Nepali climate activist makes waves

Shreya KC attended her first environmental science class at university completely by chance.

KC knew little about the environment and had not heard much about climate change. At home and in high school, she had learned about minimising consumption, reducing waste and reusing.

“I could recite the definition and theory of all those terms, but I had no idea about the seriousness and urgency of the climate crisis,” recalls KC, now 23.

After graduating from high school, she considered taking up dentistry or  microbiology, and enrolled in Bachelor in Science at Tribhuvan University, where she was assigned to the environment program.

It was only after she turned up for the first lecture in a small, dimly lit but packed room that she realised it was on the links between economic growth and nature conservation.

“In the introductory class, the professor told us that we would become environmentalists,” KC recalls. "He spoke about local communities impacted by  climate change, and about the challenges he had faced as an activist himself. That was so inspiring.”

That first class was an experience that KC describes as finally waking up after long slumber.

Right after that very first day at university, she began to read up on environmental issues and started looking into organisations she could volunteer at. This eventually led her to the Nepalese Youth For Climate Action (NYCA) and its conference on climate change.

“Back then I didn’t have any social media account so I wrote to them from my sister’s Facebook,” says KC, who applied to participate along with a friend.

The organiser said there was no space, but KC refused to give up hope and called them up asking them to let her participate if someone dropped out, which turned out to be the case.

The conference opened up a whole new world for KC, and gave her exposure to ideas and opportunity to meet environmental experts and activists.

“The climate crisis was so vast and global in scale that I was nervous and did not know how one individual could make a difference,” she says. “But the people I met at the conference gave me hope. I also learned a lot from researchers, scholars and young activists like me.”

KC began to volunteer for the NYCA, of which she has since become the network coordinator. She also began teaching young children at a school nearby her home.

Shreya KC with the NYCA team.

Not long after she got an opportunity to attend the UN Youth Climate Summit in the US but it fell through when she was unable to get a visa. She then found out about the Youth Climate Scholarship, which would fully fund young people from the global South to attend the Climate Summit in Madrid in 2019.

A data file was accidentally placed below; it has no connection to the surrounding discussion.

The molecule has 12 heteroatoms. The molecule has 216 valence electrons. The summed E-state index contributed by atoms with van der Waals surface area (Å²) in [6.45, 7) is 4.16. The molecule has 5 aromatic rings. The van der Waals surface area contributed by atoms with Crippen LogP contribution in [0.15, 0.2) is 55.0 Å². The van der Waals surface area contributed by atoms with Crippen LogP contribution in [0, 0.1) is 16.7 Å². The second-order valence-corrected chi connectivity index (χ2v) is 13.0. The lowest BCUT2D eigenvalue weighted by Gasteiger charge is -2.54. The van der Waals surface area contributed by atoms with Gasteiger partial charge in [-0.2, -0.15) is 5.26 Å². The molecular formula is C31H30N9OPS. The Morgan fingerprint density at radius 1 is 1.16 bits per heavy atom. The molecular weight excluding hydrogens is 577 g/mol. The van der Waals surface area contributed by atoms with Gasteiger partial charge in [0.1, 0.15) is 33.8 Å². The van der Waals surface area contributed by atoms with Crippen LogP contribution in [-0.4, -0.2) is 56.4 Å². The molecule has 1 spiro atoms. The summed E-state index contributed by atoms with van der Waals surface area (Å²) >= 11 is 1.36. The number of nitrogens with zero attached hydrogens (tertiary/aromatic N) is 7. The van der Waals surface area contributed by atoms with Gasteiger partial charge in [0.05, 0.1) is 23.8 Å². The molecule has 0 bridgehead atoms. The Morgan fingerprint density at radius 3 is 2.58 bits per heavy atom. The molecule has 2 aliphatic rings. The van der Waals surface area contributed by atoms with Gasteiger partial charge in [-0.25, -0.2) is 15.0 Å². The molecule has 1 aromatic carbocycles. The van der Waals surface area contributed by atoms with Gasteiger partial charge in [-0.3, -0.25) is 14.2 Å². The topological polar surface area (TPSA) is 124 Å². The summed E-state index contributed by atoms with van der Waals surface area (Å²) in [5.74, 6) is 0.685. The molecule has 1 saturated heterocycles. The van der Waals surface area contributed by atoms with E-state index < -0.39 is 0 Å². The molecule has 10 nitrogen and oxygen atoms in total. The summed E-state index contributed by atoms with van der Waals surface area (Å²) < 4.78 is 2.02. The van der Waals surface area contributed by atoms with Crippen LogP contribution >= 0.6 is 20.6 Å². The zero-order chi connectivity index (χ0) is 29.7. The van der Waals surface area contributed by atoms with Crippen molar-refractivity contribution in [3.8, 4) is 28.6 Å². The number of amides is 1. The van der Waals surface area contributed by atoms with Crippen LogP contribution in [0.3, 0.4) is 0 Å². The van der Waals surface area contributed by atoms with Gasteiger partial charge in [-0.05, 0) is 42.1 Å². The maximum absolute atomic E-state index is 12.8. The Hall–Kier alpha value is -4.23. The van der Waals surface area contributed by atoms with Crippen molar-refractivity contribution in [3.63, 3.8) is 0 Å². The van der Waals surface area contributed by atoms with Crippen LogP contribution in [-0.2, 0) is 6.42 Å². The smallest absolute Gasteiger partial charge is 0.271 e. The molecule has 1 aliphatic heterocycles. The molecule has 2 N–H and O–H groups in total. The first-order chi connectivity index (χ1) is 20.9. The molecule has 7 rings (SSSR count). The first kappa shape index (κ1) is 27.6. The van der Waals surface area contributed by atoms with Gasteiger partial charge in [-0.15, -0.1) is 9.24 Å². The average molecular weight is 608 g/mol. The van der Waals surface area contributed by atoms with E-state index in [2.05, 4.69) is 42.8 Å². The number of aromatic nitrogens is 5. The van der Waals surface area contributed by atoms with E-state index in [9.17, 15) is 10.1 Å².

KC participated in several meetings and spoke about the Nationally Determined Contributions (NDC) of the Paris Accords at a conference representing the children and youth constituency at the United Nations Framework Convention on Climate Change (UNFCCC).

“Meeting other young activists like me from other countries gave me a lot of hope,  that together our generation could make a difference to save the planet,” says KC, who met delegates who were wary of young activists and did not want to be caught lying.

But back in Nepal, KC found it much more difficult to get officials to take youth activists seriously. “Even other NGOs working on climate change do not believe in the young activists, so we can’t expect the government to do so,” she says. “They assume youth are ignorant about the world, and they are reluctant to share their ideas.”

As the Himalaya suffers from a worsening impact of the climate emergency, there is a need for representation of young people from across Nepal’s diverse communities so that their concerns are heard.

“We no longer need decisions that will affect our generation to be made without us,” says KC. “We are building a climate movement, and while we are not responsible for today’s climate crisis, we cannot afford to step back.”

The young activist believes in finding local solutions suited to Nepal’s indigenous communities to adapt to the impact of the climate crisis, instead of copying inappropriate ideas.

Nepalis have failed to understand that climate change is a cross-cutting issue and is directly linked to sustainable development and sound economic policies.

After five years of climate activism, KC’s effort seems to be making waves. In April 2021, she was featured in Gayle Kimball’s Climate Girls Saving Our World. And in June 2021, she was one of 100 young climate activists from across the world featured in Marianne Larned’s Stone Soup for a Sustainable World: Life-Changing Stories of Young Heroes. 

But the 23-years-old is trolled, called ‘bikas birodhi’ (anti-development) and ‘dollar badi’. But she does not let this deter her, although there is a nagging worry that it may negatively affect people’s willingness to contribute to the cause.

Says KC: "Young people are powerful. We are fearless, energetic and creative. Collectively our movement of self-motivated youth can make a difference.”

Shristi Karki

writer

Shristi Karki is a correspondent with Nepali Times. She joined Nepali Times as an intern in 2020, becoming a part of the newsroom full-time after graduating from Kathmandu University School of Arts. Karki has reported on politics, current affairs, art and culture.

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